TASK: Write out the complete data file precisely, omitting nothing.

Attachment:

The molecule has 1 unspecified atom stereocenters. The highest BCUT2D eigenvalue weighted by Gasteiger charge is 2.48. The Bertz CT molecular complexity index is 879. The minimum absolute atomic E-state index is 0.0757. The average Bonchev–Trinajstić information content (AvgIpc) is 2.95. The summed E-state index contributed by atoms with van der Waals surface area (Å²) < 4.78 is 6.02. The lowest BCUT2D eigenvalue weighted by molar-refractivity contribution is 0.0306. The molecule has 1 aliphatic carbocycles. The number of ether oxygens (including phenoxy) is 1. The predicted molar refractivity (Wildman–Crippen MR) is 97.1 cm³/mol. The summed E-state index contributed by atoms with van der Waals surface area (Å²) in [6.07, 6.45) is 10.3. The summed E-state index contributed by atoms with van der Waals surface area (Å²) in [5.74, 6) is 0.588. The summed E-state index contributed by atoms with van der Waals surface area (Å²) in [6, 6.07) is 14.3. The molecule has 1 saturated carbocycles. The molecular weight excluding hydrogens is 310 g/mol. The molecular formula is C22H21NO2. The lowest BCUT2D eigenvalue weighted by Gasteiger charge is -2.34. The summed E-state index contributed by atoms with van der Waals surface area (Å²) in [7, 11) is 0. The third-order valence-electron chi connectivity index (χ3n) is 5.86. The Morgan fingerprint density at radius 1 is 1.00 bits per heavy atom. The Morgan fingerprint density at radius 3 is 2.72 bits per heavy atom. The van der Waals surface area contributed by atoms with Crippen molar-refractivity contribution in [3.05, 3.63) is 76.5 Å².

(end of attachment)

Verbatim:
The molecule has 1 unspecified atom stereocenters. The highest BCUT2D eigenvalue weighted by Gasteiger charge is 2.48. The Bertz CT molecular complexity index is 879. The minimum absolute atomic E-state index is 0.0757. The average Bonchev–Trinajstić information content (AvgIpc) is 2.95. The summed E-state index contributed by atoms with van der Waals surface area (Å²) < 4.78 is 6.02. The lowest BCUT2D eigenvalue weighted by molar-refractivity contribution is 0.0306. The molecule has 1 aliphatic carbocycles. The number of ether oxygens (including phenoxy) is 1. The predicted molar refractivity (Wildman–Crippen MR) is 97.1 cm³/mol. The summed E-state index contributed by atoms with van der Waals surface area (Å²) in [6.07, 6.45) is 10.3. The summed E-state index contributed by atoms with van der Waals surface area (Å²) in [5.74, 6) is 0.588. The summed E-state index contributed by atoms with van der Waals surface area (Å²) in [6, 6.07) is 14.3. The molecule has 1 saturated carbocycles. The molecular weight excluding hydrogens is 310 g/mol. The molecular formula is C22H21NO2. The lowest BCUT2D eigenvalue weighted by Gasteiger charge is -2.34. The summed E-state index contributed by atoms with van der Waals surface area (Å²) in [7, 11) is 0. The third-order valence-electron chi connectivity index (χ3n) is 5.86. The Morgan fingerprint density at radius 1 is 1.00 bits per heavy atom. The Morgan fingerprint density at radius 3 is 2.72 bits per heavy atom. The van der Waals surface area contributed by atoms with Crippen molar-refractivity contribution in [3.05, 3.63) is 76.5 Å².